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Distinct molecular programs regulate synapse specificity in cortical inhibitory circuits

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Science  25 Jan 2019:
Vol. 363, Issue 6425, pp. 413-417
DOI: 10.1126/science.aau8977

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Inhibitory synapse specificity

As neurons build circuits in the developing brain, they select not only what other neurons to connect to but also where on that neuron they will touch base. Working in mice, Favuzzi et al. found that gene expression programs that define subsets of interneurons also define where on the postsynaptic partner those interneurons prefer to build a synapse. One class of interneurons prefers to synapse onto the cell body of pyramidal neurons, another class onto the dendrites, and yet another onto the axon initial segment.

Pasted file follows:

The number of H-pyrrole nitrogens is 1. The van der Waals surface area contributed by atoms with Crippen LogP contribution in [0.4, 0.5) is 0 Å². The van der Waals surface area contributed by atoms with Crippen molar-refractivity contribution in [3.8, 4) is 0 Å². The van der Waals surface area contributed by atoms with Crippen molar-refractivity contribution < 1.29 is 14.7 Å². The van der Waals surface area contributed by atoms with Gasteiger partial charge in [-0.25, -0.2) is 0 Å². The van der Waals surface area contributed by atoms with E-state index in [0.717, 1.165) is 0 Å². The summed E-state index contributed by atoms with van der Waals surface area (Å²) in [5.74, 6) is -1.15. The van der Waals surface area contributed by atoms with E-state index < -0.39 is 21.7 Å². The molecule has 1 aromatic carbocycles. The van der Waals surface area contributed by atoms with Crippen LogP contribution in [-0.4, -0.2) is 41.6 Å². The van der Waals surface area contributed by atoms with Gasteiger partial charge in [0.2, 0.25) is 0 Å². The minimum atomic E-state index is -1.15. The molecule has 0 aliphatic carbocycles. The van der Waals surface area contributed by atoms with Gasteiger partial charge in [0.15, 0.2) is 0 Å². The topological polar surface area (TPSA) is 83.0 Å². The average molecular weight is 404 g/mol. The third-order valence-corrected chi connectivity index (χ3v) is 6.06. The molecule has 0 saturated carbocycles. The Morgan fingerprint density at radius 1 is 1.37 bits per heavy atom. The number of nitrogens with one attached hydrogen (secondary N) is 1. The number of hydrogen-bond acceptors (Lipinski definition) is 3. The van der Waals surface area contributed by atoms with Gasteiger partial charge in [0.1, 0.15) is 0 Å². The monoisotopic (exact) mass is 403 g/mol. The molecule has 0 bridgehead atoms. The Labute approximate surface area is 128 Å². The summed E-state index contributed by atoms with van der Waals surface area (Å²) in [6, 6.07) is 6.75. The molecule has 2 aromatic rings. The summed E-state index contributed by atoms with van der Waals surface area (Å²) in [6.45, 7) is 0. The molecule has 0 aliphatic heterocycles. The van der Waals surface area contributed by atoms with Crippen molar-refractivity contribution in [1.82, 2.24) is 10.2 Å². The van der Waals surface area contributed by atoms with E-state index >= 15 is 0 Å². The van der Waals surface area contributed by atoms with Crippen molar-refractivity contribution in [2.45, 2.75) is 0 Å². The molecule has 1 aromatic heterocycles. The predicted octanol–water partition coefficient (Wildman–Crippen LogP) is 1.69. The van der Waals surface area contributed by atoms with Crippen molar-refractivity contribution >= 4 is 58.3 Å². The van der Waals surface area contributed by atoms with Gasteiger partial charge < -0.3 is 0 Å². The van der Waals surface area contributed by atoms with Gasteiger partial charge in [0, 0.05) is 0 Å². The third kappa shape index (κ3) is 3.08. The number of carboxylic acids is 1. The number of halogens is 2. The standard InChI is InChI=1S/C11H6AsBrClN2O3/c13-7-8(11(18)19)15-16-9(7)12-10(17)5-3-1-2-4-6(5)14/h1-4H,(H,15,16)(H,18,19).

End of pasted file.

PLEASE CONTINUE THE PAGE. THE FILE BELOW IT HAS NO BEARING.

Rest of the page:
Science, this issue p. 413

Abstract

How neuronal connections are established and organized into functional networks determines brain function. In the mammalian cerebral cortex, different classes of GABAergic interneurons exhibit specific connectivity patterns that underlie their ability to shape temporal dynamics and information processing. Much progress has been made toward parsing interneuron diversity, yet the molecular mechanisms by which interneuron-specific connectivity motifs emerge remain unclear. In this study, we investigated transcriptional dynamics in different classes of interneurons during the formation of cortical inhibitory circuits in mouse. We found that whether interneurons form synapses on the dendrites, soma, or axon initial segment of pyramidal cells is determined by synaptic molecules that are expressed in a subtype-specific manner. Thus, cell-specific molecular programs that unfold during early postnatal development underlie the connectivity patterns of cortical interneurons.

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